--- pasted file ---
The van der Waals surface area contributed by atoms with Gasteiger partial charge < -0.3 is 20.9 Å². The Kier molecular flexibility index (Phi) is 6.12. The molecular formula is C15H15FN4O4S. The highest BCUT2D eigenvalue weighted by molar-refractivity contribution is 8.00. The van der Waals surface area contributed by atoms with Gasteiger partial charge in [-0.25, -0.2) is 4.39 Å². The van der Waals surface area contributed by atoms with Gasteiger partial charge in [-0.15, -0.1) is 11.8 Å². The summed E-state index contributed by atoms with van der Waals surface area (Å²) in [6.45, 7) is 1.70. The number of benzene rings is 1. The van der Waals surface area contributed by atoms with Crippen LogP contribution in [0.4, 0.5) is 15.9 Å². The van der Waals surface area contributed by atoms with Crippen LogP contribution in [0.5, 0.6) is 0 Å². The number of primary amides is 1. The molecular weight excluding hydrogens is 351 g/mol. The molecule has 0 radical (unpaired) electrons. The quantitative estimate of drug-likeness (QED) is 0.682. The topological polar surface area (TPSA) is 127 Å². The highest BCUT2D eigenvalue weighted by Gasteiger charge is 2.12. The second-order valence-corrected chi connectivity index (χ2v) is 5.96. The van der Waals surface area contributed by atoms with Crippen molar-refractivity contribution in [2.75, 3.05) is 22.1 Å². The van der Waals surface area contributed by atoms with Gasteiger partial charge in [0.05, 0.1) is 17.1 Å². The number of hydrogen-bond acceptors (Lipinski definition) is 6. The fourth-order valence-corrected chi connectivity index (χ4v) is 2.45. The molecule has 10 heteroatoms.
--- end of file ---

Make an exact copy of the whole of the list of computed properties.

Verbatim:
The van der Waals surface area contributed by atoms with Gasteiger partial charge < -0.3 is 20.9 Å². The Kier molecular flexibility index (Phi) is 6.12. The molecular formula is C15H15FN4O4S. The highest BCUT2D eigenvalue weighted by molar-refractivity contribution is 8.00. The van der Waals surface area contributed by atoms with Gasteiger partial charge in [-0.25, -0.2) is 4.39 Å². The van der Waals surface area contributed by atoms with Gasteiger partial charge in [-0.15, -0.1) is 11.8 Å². The summed E-state index contributed by atoms with van der Waals surface area (Å²) in [6.45, 7) is 1.70. The number of benzene rings is 1. The van der Waals surface area contributed by atoms with Crippen LogP contribution in [0.4, 0.5) is 15.9 Å². The van der Waals surface area contributed by atoms with Crippen LogP contribution in [0.5, 0.6) is 0 Å². The number of primary amides is 1. The molecular weight excluding hydrogens is 351 g/mol. The molecule has 0 radical (unpaired) electrons. The quantitative estimate of drug-likeness (QED) is 0.682. The topological polar surface area (TPSA) is 127 Å². The highest BCUT2D eigenvalue weighted by Gasteiger charge is 2.12. The second-order valence-corrected chi connectivity index (χ2v) is 5.96. The van der Waals surface area contributed by atoms with Crippen molar-refractivity contribution in [2.75, 3.05) is 22.1 Å². The van der Waals surface area contributed by atoms with Gasteiger partial charge in [0.05, 0.1) is 17.1 Å². The number of hydrogen-bond acceptors (Lipinski definition) is 6. The fourth-order valence-corrected chi connectivity index (χ4v) is 2.45. The molecule has 10 heteroatoms.